Subject: File No. 4-573
From: Gilbert F. Viets

November 23, 2008

RE: File No. 4-573
November 22, 2008
Ladies and Gentlemen:
Chairman Cox opened yesterdays (November 21, 2008) Mark-to-Market Accounting Roundtable with a question that became an up or down vote on fair value accounting.
In direct answer to Chairman Coxs question about mark to Market accounting, it is not good accounting. It makes sense for investment vehicles like mutual funds, but not for others. It is not principles based because the market is not. It has few defined boundaries and there is widespread unsettled disagreement among its proponents about its application. It is easily manipulated. It brings to registrants balance sheets and income statements the viruses and misunderstandings inhabiting our markets. It easily spreads diseases and falsehoods giving them false legitimacy with clean audit reports. The pressure of transaction fees and executive compensation accelerate the effect. It transmits virulent infection through the bloodstream of commerce, particularly for highly leveraged financial institutions, and explodes bad information into false capital and bad business decisions. It spreads pretense quickly and deceptively through a global market. It endangers the free market.
The so called fair value accounting had much to do with causing this economic crisis. It provided no restraint for the tendency of competition turning to greed. It turned bad loans into overvalued assets. It caused lazy audits. It disconnected asset market value from asset quality. It ignored real and contingent liabilities and the domino sensitivity of triggers. It hid truth.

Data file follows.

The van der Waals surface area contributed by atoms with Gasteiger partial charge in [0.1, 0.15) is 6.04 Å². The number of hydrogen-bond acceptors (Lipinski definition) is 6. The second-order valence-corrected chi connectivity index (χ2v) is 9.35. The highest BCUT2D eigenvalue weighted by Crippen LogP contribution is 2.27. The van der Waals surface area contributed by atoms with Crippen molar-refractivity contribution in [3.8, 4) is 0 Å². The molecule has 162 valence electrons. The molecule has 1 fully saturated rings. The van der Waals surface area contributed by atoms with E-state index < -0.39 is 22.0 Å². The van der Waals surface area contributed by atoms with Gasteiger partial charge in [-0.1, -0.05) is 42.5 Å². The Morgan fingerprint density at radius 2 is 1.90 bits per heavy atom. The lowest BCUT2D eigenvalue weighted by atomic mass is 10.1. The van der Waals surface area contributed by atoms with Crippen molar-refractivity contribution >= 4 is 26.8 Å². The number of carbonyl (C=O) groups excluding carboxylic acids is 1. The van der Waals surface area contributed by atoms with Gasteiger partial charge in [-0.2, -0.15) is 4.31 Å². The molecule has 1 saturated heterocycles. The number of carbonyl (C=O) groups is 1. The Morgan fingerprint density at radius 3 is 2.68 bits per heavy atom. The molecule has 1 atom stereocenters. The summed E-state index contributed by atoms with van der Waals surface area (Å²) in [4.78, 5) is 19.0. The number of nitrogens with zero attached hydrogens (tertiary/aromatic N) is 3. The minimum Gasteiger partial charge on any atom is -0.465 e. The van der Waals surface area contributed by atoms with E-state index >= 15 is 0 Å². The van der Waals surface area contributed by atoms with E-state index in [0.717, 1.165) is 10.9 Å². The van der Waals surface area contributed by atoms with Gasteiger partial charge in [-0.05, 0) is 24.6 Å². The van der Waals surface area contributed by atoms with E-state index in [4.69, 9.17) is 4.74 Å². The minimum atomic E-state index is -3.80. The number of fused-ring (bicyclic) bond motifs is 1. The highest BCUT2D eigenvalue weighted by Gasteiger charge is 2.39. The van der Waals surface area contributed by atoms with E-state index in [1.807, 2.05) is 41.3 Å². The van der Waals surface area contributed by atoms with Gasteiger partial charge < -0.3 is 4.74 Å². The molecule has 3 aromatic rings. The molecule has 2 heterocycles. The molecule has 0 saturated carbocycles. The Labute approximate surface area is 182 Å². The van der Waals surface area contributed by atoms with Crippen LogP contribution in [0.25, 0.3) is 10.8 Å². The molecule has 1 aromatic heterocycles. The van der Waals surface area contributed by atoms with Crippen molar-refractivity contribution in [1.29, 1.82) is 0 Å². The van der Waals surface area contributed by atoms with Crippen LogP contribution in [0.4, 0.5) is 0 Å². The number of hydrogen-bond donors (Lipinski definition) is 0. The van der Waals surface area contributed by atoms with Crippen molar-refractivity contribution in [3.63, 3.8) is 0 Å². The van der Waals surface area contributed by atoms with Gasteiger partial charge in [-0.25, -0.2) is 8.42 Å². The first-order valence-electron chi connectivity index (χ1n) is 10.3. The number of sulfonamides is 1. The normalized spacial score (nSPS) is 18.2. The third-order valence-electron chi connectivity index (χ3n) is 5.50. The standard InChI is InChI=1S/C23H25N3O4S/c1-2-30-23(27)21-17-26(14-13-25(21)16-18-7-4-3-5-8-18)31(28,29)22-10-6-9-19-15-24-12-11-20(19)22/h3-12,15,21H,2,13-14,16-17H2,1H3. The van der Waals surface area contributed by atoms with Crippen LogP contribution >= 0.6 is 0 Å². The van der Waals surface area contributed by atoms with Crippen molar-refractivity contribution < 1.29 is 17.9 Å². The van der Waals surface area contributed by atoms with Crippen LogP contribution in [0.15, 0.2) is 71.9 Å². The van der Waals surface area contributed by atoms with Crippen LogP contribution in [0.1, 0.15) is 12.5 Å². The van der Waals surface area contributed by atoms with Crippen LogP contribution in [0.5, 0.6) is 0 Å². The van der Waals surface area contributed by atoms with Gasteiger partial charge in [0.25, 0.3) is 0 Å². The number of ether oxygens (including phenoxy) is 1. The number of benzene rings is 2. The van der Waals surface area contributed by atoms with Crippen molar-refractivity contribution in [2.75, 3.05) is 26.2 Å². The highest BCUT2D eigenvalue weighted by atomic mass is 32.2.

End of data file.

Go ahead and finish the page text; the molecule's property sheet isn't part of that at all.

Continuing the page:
The Chairmans fair value straw poll was not debated after consensual panel support. The panel debated how to fix it, relating it to postage scales and California homes to which they connected. The discussion revealed breakdowns of logic supporting fair value, the illogic that is ignored by CFOs, the FASB, the IASB, the auditing industry and the SEC. As a result, the public, employees and investors are left with a management sponsored flawed accounting model for which there is no mend. The decision to continue the model is final and we only wait for a year end memo from the SEC to reassure and excuse. Nothing is accomplished but a guarantee the question will be raised again as each new blow up is confronted.
In spite of many opposing messages from people who know clearly what it did to their savings and their jobs, only panelists who support it were heard. I trust people more who feel the pain.
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